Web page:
A recent poll by the NPD Group showed about 30% of adults want to cut down or be free of gluten in their diets. Are Americans just jumping on the bandwagon on this trend, or are there legitimate reasons to follow it?
Natalie Digate Muth, MD, MPH, RD, thinks that while there are valid reasons to cut gluten, a lot of people have unnecessarily joined the gluten-free bandwagon. For most people, there is nothing ‘bad’ about gluten.
According to research, only about 1% of the population has celiac disease. Anyone in this category should avoid gluten.
People should eat more foods that are naturally gluten-free, namely fruits and vegetables. This might help people eat fewer processed foods. Food marketers go to lengths to remove gluten, still leaving you with processed foods; and for the vast majority of us, whole grains (and whole wheat) are good for us.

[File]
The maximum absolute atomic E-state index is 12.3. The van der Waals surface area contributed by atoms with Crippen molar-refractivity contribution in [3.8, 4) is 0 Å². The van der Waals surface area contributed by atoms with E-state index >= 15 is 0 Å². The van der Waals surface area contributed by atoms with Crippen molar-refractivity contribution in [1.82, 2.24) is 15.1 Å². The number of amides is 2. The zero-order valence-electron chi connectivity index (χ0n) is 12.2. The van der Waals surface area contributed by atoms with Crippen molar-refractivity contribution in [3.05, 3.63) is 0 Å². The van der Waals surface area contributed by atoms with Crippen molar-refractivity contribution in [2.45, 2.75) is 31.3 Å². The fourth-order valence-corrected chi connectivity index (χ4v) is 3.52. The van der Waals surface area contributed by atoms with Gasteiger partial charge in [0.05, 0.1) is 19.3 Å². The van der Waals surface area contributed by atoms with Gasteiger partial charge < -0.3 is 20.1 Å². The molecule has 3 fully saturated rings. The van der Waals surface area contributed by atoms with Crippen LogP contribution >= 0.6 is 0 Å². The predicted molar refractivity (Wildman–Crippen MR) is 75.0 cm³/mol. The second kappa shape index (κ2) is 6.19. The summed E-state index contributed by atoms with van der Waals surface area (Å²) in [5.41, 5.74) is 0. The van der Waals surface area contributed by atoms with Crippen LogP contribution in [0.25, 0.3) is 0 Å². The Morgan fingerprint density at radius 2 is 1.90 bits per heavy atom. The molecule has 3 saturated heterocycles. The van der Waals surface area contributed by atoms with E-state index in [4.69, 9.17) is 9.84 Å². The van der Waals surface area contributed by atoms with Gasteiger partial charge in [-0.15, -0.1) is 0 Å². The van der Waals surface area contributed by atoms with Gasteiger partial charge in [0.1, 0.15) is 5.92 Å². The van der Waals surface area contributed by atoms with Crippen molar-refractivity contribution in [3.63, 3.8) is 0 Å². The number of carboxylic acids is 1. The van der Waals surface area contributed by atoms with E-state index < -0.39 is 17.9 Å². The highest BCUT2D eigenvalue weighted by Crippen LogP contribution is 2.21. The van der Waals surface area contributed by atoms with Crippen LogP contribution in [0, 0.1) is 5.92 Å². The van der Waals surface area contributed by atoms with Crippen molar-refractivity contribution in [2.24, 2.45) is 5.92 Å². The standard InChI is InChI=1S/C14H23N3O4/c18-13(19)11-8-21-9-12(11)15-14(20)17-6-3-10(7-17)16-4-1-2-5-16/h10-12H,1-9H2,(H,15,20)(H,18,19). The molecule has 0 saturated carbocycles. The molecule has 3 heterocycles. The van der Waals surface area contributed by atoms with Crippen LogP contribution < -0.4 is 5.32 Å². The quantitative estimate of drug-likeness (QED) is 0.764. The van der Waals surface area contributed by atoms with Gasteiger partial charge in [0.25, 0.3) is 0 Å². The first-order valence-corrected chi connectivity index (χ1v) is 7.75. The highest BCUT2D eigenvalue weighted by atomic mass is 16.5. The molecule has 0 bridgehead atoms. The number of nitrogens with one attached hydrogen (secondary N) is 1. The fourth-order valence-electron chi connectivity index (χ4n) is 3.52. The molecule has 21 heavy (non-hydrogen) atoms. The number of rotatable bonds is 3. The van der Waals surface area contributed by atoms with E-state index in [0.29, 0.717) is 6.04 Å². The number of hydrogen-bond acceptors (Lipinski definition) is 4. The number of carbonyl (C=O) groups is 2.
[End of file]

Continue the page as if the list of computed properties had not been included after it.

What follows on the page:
If people generally eat a healthy and balanced diet, the overall risk of developing any nutritional deficiency is low. Does cutting gluten completely from the diet remind anyone of the fat-free craze of the late 1980s? More important, do you remember where that got us?
Resources: IDEA Food & Nutrition Tips